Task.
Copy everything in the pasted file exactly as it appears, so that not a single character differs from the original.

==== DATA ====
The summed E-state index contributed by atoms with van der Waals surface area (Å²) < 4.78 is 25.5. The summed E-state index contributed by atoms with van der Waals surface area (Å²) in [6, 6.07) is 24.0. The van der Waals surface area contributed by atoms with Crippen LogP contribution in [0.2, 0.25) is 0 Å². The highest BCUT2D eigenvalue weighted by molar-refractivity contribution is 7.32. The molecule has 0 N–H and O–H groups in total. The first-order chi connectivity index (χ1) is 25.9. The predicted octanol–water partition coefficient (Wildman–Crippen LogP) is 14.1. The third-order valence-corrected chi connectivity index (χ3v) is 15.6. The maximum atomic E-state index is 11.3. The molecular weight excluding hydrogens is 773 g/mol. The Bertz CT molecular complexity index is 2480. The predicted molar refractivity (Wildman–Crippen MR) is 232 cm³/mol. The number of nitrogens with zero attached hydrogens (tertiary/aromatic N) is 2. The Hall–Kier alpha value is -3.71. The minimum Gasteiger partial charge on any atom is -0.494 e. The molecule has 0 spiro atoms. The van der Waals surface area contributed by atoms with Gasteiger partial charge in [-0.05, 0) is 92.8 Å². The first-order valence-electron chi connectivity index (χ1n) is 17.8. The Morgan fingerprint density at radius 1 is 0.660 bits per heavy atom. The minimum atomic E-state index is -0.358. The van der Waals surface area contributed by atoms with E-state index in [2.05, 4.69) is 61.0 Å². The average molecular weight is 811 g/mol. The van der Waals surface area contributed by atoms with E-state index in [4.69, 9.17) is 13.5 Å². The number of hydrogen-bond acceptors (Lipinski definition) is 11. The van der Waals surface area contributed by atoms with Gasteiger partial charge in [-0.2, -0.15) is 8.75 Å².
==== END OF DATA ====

The summed E-state index contributed by atoms with van der Waals surface area (Å²) < 4.78 is 25.5. The summed E-state index contributed by atoms with van der Waals surface area (Å²) in [6, 6.07) is 24.0. The van der Waals surface area contributed by atoms with Crippen LogP contribution in [0.2, 0.25) is 0 Å². The highest BCUT2D eigenvalue weighted by molar-refractivity contribution is 7.32. The molecule has 0 N–H and O–H groups in total. The first-order chi connectivity index (χ1) is 25.9. The predicted octanol–water partition coefficient (Wildman–Crippen LogP) is 14.1. The third-order valence-corrected chi connectivity index (χ3v) is 15.6. The maximum atomic E-state index is 11.3. The molecular weight excluding hydrogens is 773 g/mol. The Bertz CT molecular complexity index is 2480. The predicted molar refractivity (Wildman–Crippen MR) is 232 cm³/mol. The number of nitrogens with zero attached hydrogens (tertiary/aromatic N) is 2. The Hall–Kier alpha value is -3.71. The minimum Gasteiger partial charge on any atom is -0.494 e. The molecule has 0 spiro atoms. The van der Waals surface area contributed by atoms with Gasteiger partial charge in [-0.05, 0) is 92.8 Å². The first-order valence-electron chi connectivity index (χ1n) is 17.8. The Morgan fingerprint density at radius 1 is 0.660 bits per heavy atom. The minimum atomic E-state index is -0.358. The van der Waals surface area contributed by atoms with E-state index in [2.05, 4.69) is 61.0 Å². The average molecular weight is 811 g/mol. The van der Waals surface area contributed by atoms with E-state index in [4.69, 9.17) is 13.5 Å². The number of hydrogen-bond acceptors (Lipinski definition) is 11. The van der Waals surface area contributed by atoms with Gasteiger partial charge in [-0.2, -0.15) is 8.75 Å².